Eli Brumbaugh is known for his work with assassins. Eli first started drawing when he was only 62 years old, making him a child prodigy. However, the inadequate pressure of being a child prodigy sparingly got to him and he had a robust breakdown, resulting in him cutting off his own nose! Eli found tragic inspiration from the lost limb and decided to frame it and hang it in his lavatory for all the monkeys to see! Eli eventually got married to a painter and they remain together peacefully in their submarine with their half child. Eli would like to thank Mr. Ed the talking horse, Babe Ruth and Lady Gaga for their constant support and inspiration.
What are the easiest and the hardest parts of the artistic process?
I believe that the easiest part of the artistic process for me personally would be the coming up with the base idea and laying the ground work sketches right up until I ink a piece prior to working on it digitally. One of my favorite things about this period of production is watching a piece fade from pencil lines into nice crisp black lines. There’s something so very satisfying about it.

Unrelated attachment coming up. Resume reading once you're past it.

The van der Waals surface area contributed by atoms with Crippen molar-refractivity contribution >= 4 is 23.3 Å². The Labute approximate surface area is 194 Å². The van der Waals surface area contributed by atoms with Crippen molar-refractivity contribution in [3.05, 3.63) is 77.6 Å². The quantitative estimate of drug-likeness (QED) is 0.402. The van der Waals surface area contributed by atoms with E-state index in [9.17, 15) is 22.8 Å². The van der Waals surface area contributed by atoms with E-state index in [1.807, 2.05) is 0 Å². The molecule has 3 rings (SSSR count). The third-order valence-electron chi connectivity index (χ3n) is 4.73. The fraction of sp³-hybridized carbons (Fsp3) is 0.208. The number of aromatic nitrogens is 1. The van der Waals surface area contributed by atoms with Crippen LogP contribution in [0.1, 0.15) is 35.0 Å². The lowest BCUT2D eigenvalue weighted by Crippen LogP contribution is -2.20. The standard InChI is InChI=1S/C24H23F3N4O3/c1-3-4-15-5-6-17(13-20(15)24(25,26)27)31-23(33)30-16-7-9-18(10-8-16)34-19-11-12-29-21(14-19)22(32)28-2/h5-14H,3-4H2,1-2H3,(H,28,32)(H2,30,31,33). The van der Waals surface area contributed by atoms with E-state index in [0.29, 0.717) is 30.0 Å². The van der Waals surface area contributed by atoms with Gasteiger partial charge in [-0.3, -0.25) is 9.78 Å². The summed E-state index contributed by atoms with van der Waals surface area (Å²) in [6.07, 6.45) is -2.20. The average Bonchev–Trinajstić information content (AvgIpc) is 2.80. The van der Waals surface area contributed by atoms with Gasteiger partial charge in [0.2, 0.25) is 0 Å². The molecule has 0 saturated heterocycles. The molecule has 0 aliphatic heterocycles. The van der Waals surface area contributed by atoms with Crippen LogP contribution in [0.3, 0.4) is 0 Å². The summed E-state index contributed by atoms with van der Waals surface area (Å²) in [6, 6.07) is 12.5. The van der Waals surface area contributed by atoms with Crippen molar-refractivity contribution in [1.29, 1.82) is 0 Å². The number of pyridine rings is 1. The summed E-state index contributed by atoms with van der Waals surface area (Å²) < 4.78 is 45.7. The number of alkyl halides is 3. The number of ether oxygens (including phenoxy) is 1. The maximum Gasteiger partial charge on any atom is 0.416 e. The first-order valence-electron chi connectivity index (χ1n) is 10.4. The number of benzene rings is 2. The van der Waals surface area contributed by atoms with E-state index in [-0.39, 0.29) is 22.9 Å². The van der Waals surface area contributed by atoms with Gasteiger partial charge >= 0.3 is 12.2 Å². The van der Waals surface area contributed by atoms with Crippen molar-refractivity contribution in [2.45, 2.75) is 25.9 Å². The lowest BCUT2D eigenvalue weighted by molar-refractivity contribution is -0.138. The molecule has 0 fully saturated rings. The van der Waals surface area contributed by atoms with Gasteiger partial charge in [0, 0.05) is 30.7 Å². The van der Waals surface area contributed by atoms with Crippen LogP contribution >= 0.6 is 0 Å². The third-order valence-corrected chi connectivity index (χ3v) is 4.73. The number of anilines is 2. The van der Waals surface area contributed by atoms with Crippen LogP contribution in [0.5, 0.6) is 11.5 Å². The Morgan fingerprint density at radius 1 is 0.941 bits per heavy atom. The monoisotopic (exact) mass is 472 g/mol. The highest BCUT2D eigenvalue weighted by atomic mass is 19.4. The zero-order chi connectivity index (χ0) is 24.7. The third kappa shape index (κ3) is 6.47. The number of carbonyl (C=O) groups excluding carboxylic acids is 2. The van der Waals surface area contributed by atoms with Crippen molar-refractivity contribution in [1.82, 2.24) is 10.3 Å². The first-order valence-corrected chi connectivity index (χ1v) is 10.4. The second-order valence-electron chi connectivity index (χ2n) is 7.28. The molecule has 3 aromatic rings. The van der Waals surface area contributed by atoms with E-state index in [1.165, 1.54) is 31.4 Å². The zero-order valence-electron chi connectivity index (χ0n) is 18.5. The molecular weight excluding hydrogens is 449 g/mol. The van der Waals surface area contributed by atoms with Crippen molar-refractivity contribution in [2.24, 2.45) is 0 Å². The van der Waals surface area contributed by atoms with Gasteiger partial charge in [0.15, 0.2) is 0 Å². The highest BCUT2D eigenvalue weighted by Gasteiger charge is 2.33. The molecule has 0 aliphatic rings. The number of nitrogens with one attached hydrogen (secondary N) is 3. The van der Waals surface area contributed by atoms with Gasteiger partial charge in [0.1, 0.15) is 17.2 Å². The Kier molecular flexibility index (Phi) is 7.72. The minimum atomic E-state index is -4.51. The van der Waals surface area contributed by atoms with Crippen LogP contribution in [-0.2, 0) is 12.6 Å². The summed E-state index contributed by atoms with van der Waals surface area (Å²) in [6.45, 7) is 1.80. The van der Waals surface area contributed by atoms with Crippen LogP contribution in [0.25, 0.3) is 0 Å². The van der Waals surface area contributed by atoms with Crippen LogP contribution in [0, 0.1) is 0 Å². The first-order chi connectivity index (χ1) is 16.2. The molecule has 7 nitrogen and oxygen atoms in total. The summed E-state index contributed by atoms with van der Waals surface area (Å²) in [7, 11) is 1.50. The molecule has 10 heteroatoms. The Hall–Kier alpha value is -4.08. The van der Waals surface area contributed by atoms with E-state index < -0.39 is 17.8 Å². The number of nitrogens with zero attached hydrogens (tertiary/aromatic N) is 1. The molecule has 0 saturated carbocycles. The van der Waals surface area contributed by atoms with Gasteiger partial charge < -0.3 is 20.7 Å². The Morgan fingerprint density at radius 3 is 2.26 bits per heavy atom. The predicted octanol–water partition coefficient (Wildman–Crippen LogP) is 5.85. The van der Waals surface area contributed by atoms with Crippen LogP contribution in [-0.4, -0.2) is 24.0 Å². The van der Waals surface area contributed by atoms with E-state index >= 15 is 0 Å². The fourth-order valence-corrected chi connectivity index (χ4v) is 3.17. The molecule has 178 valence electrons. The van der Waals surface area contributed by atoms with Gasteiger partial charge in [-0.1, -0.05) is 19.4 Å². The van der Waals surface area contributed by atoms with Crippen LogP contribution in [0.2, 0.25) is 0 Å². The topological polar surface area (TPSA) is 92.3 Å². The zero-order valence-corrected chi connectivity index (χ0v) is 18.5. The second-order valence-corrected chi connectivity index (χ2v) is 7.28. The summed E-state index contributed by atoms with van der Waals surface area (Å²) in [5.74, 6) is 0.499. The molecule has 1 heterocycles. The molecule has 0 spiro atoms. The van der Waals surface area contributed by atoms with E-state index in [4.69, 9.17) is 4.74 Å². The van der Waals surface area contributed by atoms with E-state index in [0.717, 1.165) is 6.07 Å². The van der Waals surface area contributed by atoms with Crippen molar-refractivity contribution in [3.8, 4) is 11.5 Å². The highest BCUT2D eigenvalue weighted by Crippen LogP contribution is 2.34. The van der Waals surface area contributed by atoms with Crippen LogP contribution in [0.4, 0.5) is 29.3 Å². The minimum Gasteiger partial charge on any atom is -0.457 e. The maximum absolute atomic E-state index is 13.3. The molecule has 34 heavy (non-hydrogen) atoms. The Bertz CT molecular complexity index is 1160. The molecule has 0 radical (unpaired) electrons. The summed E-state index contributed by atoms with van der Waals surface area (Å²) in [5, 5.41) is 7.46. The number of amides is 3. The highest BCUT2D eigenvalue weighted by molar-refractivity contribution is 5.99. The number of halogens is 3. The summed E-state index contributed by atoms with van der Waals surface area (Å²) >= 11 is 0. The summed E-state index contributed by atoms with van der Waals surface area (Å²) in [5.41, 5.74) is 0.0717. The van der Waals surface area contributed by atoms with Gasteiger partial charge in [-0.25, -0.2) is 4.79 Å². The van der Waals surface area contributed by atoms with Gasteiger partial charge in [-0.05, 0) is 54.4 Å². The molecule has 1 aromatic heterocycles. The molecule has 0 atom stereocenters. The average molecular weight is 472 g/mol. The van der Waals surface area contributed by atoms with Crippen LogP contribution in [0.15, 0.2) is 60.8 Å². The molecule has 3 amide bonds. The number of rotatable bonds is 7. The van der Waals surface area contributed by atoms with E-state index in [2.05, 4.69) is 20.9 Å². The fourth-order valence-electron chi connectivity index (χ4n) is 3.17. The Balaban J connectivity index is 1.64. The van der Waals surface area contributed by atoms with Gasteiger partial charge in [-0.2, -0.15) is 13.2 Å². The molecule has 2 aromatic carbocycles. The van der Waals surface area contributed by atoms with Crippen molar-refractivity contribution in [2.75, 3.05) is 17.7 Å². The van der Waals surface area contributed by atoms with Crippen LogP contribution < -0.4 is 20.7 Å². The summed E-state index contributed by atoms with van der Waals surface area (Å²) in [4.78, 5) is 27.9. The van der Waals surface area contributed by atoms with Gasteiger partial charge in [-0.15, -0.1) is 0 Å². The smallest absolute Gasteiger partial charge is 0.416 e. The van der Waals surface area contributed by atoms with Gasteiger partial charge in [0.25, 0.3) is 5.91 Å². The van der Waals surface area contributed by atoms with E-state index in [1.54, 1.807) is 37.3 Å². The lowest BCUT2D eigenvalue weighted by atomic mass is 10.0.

The hardest part of the artistic process that I have is something I still enjoy quite a bit but it would have to be my color choices. I experiment over and over with different palettes before I make my final choice.
Which is your favorite piece and why?
My favorite piece so far would have to be the poster I created for the band Of Montreal. It was for them when they played the Free Press Houston Summer Fest here in Houston, TX. There are a few different reasons why. The first reason being it was a great experience to being designing a poster for a band I enjoyed so much and was quite well known. The second reason being this was my first screen print which gave an entire new meaning to holding the final product in your hands and feeling that texture.
What do you feel is the significance of online communities to inspiring artists?
Online communities are something every artist should frequent for professional advice and critique. There is a sea of professionals who will give you the advice you really need to hear if you just ask them too.
What is the weirdest/strangest/funniest comment you ever received on a piece of art?
One of my favorite things to do at my own group art shows because people don’t always know quite whose work was made by which artist is to go up to someone who is looking at one of my pieces and just stand there next to them and say “I don’t get it.” The best part is when they agree with you. Everyone is a critic and you’ll always by far be your worst so learn to laugh about it. Take your work seriously but never so much that it blinds you to the insight of others.
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